The Acer Swift 1 is one of the cheapest laptop you can buy that looks a little like a MacBook. It’s slim, and has a metal frame with plenty of bright aluminium on show.
Where MacBooks start at £949 for the arguably out of date Air 13, the Swift 1 costs £349 in the variant we’re using. Let that sink in: just over a third the price of Apple’s cheapest alternative.
Low CPU power and minimal storage make the Acer Swift 1 suitable for only light jobs like writing documents, surfing the web and streaming video. However, given the price its impersonation of a £700-1000 slim and light laptop is almost bizarrely convincing.
Price is paramount for the Acer Swift 1. In the UK at least, the most common spec is the one we’re reviewing. It costs £329 for an Intel Pentium CPU, 4GB RAM and 64GB storage.
They’re the sort of specs you might normally see attached to a tablet. But so is the price.
Shop around and you’ll also find a version with a much better 128GB SSD, for around £415. Rarer still there’s a Core i3 model with 8GB RAM and a 128GB SSD. This brings the price to around £580 (RRP).
A £250 hike may seem steep, but in the jump up to an i3 CPU, the Swift 1 becomes a very different laptop on the inside.
The Acer Swift 1 comes with a standard one year carry-in warranty.
Design and build
If a laptop costs £350 or less, we normally expect to see a somewhat thick plastic shell. The aim should be a solid, practical laptop, not a flashy one, right?
The Acer Swift 1 is nothing like that. It’s affordable, but still has a full aluminium shell. Its lid, the keyboard surround and the underside all use plates of real aluminium. This is the sort of look that makes you expect a £650-plus price tag, not a £350 one.
Acer has a history of providing that expensive aluminium look and feel at a low price, having used the same tactic (and a similar shell) in its 13in Chromebook.
For the price, the Swift 1 looks and feels lovely, and there’s no obvious sign Acer has done the job on the cheap. The panels don’t flex like cardboard at the first sign of pressure and the aluminium has an anodised finish just like several of the popular expensive alternatives. It’s a brighter, shinier finish than some, but still looks great.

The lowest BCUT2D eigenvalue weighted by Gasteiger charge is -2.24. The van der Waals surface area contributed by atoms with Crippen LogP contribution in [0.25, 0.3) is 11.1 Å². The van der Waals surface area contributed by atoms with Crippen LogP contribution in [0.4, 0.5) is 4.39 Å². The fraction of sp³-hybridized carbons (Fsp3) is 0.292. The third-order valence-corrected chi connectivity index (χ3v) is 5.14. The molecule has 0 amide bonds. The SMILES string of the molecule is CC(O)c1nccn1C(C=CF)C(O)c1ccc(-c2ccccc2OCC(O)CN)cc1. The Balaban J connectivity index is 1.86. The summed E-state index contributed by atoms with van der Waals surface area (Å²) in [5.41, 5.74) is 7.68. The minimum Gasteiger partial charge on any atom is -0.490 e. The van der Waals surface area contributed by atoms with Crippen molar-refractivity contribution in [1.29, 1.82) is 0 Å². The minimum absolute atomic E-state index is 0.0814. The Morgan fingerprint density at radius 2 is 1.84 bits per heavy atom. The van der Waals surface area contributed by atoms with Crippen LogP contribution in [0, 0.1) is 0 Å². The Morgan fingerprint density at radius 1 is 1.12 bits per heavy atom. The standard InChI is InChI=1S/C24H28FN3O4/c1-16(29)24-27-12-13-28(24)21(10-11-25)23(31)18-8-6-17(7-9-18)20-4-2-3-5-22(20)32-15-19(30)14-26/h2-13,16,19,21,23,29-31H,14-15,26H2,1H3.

Let’s not just gush, though. There are a few signs the Swift 1 isn’t really an expensive 2017 laptop. The screen has a black border around it, which isn’t the prettiest look. And the display surround is that of a classic laptop. Many new models (including some cheaper ones) only have a few millimetres of redundant border around them. This one has — shock, horror — about an inch to the left and right.
Its thickness and weight let it easily slide into the “thin and light” category, though. The Swift 1 weighs 1.3kg and is just under 15mm thick.
The Swift 1 also has all the main connections we like to see in a laptop, including some you’ll miss by choosing a much more expensive model.
There are two USB 3.0s — great for the price — and one USB 2.0. A USB-C port complements these, although it’s predictably only specced to the 3.1 standard, not the much faster Thunderbolt 3.0. We’d be frankly confused if it did: you don’t tend to get Thunderbolt in cheap laptops.
A full-size HDMI and full-size SD card slot finish off what is a connections array fit for a much more powerful laptop than the Swift 1.
Keyboard and touchpad
There are also no nasty surprises in the keyboard and trackpad either. Some super-affordable laptops have keys that feel cheap, often with hollow-feeling feedback or too much wobble. There’s none of this in the Swift 1.
This is a rock-solid semi-shallow chiclet design. Buying this entry-level spec version of the Swift 1, you actually benefit from the fact there are significantly pricier models with the same shell and keyboard. Acer couldn’t afford to cheap out too much.
Saying that, Acer also uses some great keyboards on its bargain basement Chromebooks. It knows how to make a good, cheap computer.
We used the Swift 1 as our main work computer for a while, and came across no issues.
There is, and this came as no surprise, no keyboard backlight. While some surprisingly affordable laptops have backlit keyboards, we don’t expect one in a £350 laptop that already has budget siphoned off to accommodate an aluminium shell.
The trackpad is similar: not high-end but great for the price. Its surface is plastic rather than textured glass, but then some laptops twice the price still use plastic.
Swipes are relatively smooth and the click action is solid. It’s not too stiff, not too deep, not too loud and not broken. As in so many other aspects, the Swift 1 trackpad doesn’t seem like a melted Madame Tussauds mock-up even when stacked up against “real deal” £1000 laptops.
Acer has — although we’re not entirely sure why — also crammed in a fingerprint scanner to the right of the trackpad. This is a little mad in a £350 laptop. It’s a little fiddly compared to that of high-end laptops, but does let you login with your finger as promised. It just may take a couple of attempts.
If the scanner is a case of Acer showing off unnecessarily, the screen is the sort of grandstanding we’re a sucker for. The Swift 1 may be cheap, but it still packs in a perfectly respectable 1080p IPS LCD display, one 13.3in across.